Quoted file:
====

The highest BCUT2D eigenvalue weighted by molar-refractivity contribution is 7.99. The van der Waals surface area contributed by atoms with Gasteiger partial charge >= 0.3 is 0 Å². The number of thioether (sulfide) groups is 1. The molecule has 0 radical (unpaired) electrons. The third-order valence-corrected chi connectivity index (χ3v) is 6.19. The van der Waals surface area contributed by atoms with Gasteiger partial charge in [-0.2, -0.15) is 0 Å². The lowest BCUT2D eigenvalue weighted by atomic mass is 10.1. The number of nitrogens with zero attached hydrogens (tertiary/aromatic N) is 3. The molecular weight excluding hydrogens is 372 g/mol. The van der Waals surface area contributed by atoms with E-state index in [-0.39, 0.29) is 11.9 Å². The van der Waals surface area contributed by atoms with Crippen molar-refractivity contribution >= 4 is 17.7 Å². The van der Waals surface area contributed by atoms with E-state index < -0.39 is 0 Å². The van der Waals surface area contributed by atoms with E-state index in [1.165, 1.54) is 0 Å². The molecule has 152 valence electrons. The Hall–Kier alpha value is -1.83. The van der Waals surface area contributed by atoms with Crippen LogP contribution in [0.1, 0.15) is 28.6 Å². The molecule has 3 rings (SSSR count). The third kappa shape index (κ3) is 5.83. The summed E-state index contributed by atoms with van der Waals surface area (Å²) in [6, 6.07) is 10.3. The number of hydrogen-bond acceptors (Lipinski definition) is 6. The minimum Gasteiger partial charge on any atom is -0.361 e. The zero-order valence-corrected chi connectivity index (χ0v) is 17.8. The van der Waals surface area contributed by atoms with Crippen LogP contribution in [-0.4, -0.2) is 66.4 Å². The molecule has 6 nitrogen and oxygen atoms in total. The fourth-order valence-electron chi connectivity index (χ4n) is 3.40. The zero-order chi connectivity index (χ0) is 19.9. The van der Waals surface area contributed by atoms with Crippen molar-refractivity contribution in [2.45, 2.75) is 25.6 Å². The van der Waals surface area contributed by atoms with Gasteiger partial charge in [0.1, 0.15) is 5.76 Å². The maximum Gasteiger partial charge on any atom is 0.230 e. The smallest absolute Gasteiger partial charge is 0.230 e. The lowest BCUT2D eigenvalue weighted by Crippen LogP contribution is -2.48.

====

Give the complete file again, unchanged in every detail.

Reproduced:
The highest BCUT2D eigenvalue weighted by molar-refractivity contribution is 7.99. The van der Waals surface area contributed by atoms with Gasteiger partial charge >= 0.3 is 0 Å². The number of thioether (sulfide) groups is 1. The molecule has 0 radical (unpaired) electrons. The third-order valence-corrected chi connectivity index (χ3v) is 6.19. The van der Waals surface area contributed by atoms with Gasteiger partial charge in [-0.2, -0.15) is 0 Å². The lowest BCUT2D eigenvalue weighted by atomic mass is 10.1. The number of nitrogens with zero attached hydrogens (tertiary/aromatic N) is 3. The molecular weight excluding hydrogens is 372 g/mol. The van der Waals surface area contributed by atoms with E-state index in [-0.39, 0.29) is 11.9 Å². The van der Waals surface area contributed by atoms with Crippen molar-refractivity contribution >= 4 is 17.7 Å². The van der Waals surface area contributed by atoms with E-state index < -0.39 is 0 Å². The van der Waals surface area contributed by atoms with E-state index in [1.165, 1.54) is 0 Å². The molecule has 152 valence electrons. The Hall–Kier alpha value is -1.83. The van der Waals surface area contributed by atoms with Crippen LogP contribution in [0.1, 0.15) is 28.6 Å². The molecule has 3 rings (SSSR count). The third kappa shape index (κ3) is 5.83. The summed E-state index contributed by atoms with van der Waals surface area (Å²) in [6, 6.07) is 10.3. The number of hydrogen-bond acceptors (Lipinski definition) is 6. The minimum Gasteiger partial charge on any atom is -0.361 e. The zero-order valence-corrected chi connectivity index (χ0v) is 17.8. The van der Waals surface area contributed by atoms with Crippen LogP contribution in [-0.4, -0.2) is 66.4 Å². The molecule has 6 nitrogen and oxygen atoms in total. The fourth-order valence-electron chi connectivity index (χ4n) is 3.40. The zero-order chi connectivity index (χ0) is 19.9. The van der Waals surface area contributed by atoms with Crippen molar-refractivity contribution in [2.45, 2.75) is 25.6 Å². The van der Waals surface area contributed by atoms with Gasteiger partial charge in [0.1, 0.15) is 5.76 Å². The maximum Gasteiger partial charge on any atom is 0.230 e. The smallest absolute Gasteiger partial charge is 0.230 e. The lowest BCUT2D eigenvalue weighted by Crippen LogP contribution is -2.48.